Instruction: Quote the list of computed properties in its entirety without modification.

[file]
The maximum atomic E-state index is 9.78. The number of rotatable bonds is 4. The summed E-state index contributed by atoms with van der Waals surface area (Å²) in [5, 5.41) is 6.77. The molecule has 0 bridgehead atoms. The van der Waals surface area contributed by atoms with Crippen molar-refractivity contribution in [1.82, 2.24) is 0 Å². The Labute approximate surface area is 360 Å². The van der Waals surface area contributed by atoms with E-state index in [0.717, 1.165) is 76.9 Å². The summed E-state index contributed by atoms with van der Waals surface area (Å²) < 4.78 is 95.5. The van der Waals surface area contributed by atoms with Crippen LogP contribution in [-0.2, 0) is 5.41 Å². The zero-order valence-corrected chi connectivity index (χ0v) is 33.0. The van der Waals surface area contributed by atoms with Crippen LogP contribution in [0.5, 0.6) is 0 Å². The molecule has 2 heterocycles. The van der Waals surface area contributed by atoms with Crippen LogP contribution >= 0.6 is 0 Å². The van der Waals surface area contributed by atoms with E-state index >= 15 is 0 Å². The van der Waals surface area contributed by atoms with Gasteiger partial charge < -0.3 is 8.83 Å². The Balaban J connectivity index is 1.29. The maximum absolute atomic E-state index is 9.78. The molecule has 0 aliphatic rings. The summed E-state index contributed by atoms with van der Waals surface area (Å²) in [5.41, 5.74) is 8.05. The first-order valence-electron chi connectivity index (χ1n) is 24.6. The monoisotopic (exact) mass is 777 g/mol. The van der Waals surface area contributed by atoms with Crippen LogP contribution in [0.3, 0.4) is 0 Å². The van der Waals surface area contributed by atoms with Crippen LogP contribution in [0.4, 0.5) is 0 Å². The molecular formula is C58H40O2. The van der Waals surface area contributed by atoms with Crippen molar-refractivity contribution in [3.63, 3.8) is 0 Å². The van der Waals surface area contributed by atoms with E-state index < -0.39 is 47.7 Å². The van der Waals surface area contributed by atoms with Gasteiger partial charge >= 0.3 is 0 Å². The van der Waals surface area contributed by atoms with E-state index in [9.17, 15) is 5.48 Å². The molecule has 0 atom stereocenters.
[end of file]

The maximum atomic E-state index is 9.78. The number of rotatable bonds is 4. The summed E-state index contributed by atoms with van der Waals surface area (Å²) in [5, 5.41) is 6.77. The molecule has 0 bridgehead atoms. The van der Waals surface area contributed by atoms with Crippen molar-refractivity contribution in [1.82, 2.24) is 0 Å². The Labute approximate surface area is 360 Å². The van der Waals surface area contributed by atoms with E-state index in [0.717, 1.165) is 76.9 Å². The summed E-state index contributed by atoms with van der Waals surface area (Å²) < 4.78 is 95.5. The van der Waals surface area contributed by atoms with Crippen LogP contribution in [-0.2, 0) is 5.41 Å². The zero-order valence-corrected chi connectivity index (χ0v) is 33.0. The van der Waals surface area contributed by atoms with Crippen LogP contribution in [0.5, 0.6) is 0 Å². The molecule has 2 heterocycles. The van der Waals surface area contributed by atoms with Crippen LogP contribution >= 0.6 is 0 Å². The van der Waals surface area contributed by atoms with E-state index >= 15 is 0 Å². The van der Waals surface area contributed by atoms with Gasteiger partial charge < -0.3 is 8.83 Å². The Balaban J connectivity index is 1.29. The maximum absolute atomic E-state index is 9.78. The molecule has 0 aliphatic rings. The summed E-state index contributed by atoms with van der Waals surface area (Å²) in [5.41, 5.74) is 8.05. The first-order valence-electron chi connectivity index (χ1n) is 24.6. The monoisotopic (exact) mass is 777 g/mol. The van der Waals surface area contributed by atoms with Crippen LogP contribution in [0.3, 0.4) is 0 Å². The van der Waals surface area contributed by atoms with Crippen LogP contribution in [0.4, 0.5) is 0 Å². The molecular formula is C58H40O2. The van der Waals surface area contributed by atoms with Crippen molar-refractivity contribution in [3.63, 3.8) is 0 Å². The van der Waals surface area contributed by atoms with E-state index < -0.39 is 47.7 Å². The van der Waals surface area contributed by atoms with Gasteiger partial charge >= 0.3 is 0 Å². The van der Waals surface area contributed by atoms with E-state index in [9.17, 15) is 5.48 Å². The molecule has 0 atom stereocenters.